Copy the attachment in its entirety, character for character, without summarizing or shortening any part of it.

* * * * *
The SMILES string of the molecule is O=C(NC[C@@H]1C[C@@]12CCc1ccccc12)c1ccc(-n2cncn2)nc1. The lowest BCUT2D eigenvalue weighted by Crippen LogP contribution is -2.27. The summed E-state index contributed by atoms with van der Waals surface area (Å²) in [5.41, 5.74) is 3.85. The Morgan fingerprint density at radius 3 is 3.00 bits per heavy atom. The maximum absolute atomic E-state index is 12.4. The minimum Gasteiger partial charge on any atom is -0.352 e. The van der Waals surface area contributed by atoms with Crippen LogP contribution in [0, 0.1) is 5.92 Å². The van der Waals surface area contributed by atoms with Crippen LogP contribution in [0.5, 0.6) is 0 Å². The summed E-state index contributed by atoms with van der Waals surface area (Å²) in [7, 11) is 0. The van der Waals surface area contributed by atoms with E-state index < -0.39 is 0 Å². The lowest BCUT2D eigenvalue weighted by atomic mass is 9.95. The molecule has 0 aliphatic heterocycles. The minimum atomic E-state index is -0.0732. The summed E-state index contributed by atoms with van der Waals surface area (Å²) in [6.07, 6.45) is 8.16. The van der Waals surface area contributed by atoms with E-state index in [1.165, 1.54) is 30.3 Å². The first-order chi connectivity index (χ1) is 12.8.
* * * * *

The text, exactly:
The SMILES string of the molecule is O=C(NC[C@@H]1C[C@@]12CCc1ccccc12)c1ccc(-n2cncn2)nc1. The lowest BCUT2D eigenvalue weighted by Crippen LogP contribution is -2.27. The summed E-state index contributed by atoms with van der Waals surface area (Å²) in [5.41, 5.74) is 3.85. The Morgan fingerprint density at radius 3 is 3.00 bits per heavy atom. The maximum absolute atomic E-state index is 12.4. The minimum Gasteiger partial charge on any atom is -0.352 e. The van der Waals surface area contributed by atoms with Crippen LogP contribution in [0, 0.1) is 5.92 Å². The van der Waals surface area contributed by atoms with Crippen LogP contribution in [0.5, 0.6) is 0 Å². The summed E-state index contributed by atoms with van der Waals surface area (Å²) in [7, 11) is 0. The van der Waals surface area contributed by atoms with E-state index < -0.39 is 0 Å². The lowest BCUT2D eigenvalue weighted by atomic mass is 9.95. The molecule has 0 aliphatic heterocycles. The minimum atomic E-state index is -0.0732. The summed E-state index contributed by atoms with van der Waals surface area (Å²) in [6.07, 6.45) is 8.16. The van der Waals surface area contributed by atoms with E-state index in [1.165, 1.54) is 30.3 Å². The first-order chi connectivity index (χ1) is 12.8.